433276 Hydrodeoxygenation of Fatty Acids in High-Temperature Water Using Molybdenum Carbide-Based Catalysts

Sunday, November 8, 2015: 5:10 PM
355E (Salt Palace Convention Center)
Allison R. Franck1, Phillip E. Savage2 and Levi T. Thompson1, (1)Department of Chemical Engineering, University of Michigan, Ann Arbor, MI, (2)Chemical Engineering, The Pennsylvania State University, University Park, PA

The hydrolysis of triglycerides produces fatty acids, which can then be upgraded to produce hydrocarbons, direct replacements for petroleum-derived liquid fuels. To date, most work has focused on the decarboxylation of fatty acids in organic solvents or no solvent, using noble metals or alkali hydroxide catalysts [1-3]. Early transition metal carbides have been reported to have catalytic properties that are similar to those of platinum group metals for several reactions [4] and are known to be active for hydrodeoxygenation (HDO) [5-6]. In this paper we report the rates and selectivities for a series of molybdenum carbide-based catalysts and correlate these properties with pertinent structural and compositional properties.

The molybdenum carbide catalysts were found to be active and highly selective for the hydrodeoxygenation of palmitic acid in high temperature water. The major product was hexadecane and minor products included C16 alkanes, alcohols, and aldehydes. Smaller hydrocarbons were also observed suggesting the presence of hydrogenolysis sites or thermal cracking. X-ray diffraction of the spent catalyst revealed formation of some MoO2, indicating oxidation of the carbide catalysts. Deposition of metals onto the carbide surface via wet impregnation resulted in a shift in selectivities and stability.  These and other results will be described in this paper.

In addition to the use of batch reactors to screen the catalyst formulations, a flow reactor was used to elucidate kinetics, reaction pathways, and behavior above and below the supercritical point of water (374oC, 22MPa). Results suggest that there is a shift in kinetics and activity when in the supercritical vs. subcritical regime, as seen in Figure 1. These results are correlated with high temperature water properties, including dielectric constant, ionic product, and density. These properties are highly tunable as a function of temperature and pressure, as seen in Figure 2, and can lead a change in reactivity of the medium.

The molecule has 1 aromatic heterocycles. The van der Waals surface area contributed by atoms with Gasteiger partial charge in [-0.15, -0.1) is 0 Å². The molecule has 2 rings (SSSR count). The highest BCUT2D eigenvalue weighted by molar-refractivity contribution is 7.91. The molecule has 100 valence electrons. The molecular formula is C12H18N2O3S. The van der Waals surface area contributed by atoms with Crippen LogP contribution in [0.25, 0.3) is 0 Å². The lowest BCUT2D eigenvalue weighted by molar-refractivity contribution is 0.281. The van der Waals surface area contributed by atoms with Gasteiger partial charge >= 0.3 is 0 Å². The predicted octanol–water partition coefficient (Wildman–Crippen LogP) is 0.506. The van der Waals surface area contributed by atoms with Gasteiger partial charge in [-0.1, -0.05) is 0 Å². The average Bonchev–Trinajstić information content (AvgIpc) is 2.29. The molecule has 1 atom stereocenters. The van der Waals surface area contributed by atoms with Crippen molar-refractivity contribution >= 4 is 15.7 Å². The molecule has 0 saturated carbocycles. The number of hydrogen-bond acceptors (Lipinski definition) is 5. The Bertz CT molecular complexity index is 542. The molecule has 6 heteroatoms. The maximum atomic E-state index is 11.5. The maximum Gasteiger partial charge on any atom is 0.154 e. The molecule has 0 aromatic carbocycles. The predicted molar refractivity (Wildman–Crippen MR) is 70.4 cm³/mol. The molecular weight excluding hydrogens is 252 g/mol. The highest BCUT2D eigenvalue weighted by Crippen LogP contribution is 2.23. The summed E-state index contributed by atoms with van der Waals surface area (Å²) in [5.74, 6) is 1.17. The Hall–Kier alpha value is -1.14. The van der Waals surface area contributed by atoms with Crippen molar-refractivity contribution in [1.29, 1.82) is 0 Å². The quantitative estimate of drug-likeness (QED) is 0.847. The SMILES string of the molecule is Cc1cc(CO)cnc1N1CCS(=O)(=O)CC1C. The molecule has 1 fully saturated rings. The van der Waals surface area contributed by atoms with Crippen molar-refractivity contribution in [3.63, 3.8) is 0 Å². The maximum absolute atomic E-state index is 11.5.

1.     M. SnŚre, I. Kubičkov‡, P. MŠki-Arvela, F. Chichova,K. ErŠnen, and D.Y. Murzin, Fuel, 87, (2008) 933.

2.     I. Simakova, O. Simakova, P. MŠki-Arvela, D.Y. Murzin, Catalysis Today, 150, (2010) 28.

3.     J. Fu, X. Lu, P.E. Savage, Energy Environ. Sci., 3, (2010) 311.

4.     S.T. Oyama, Catalysis Today, 15, (1992) 179.

5.     J. Monnier, H. Sulimma, A. Dalai, G. Caravaggio, Applied Catalysis A: General, 382, (2010) 176.

6.     J. Han, J. Duan, P. Chen, H. Lou, X. Zheng, H. Hong, Green Chemistry, 13, (2011) 2561.

7.     H. Weingarter, E. U. Franck, Angweandte Chemie, 44 (2005) 2672.

Text Box:

Extended Abstract: File Not Uploaded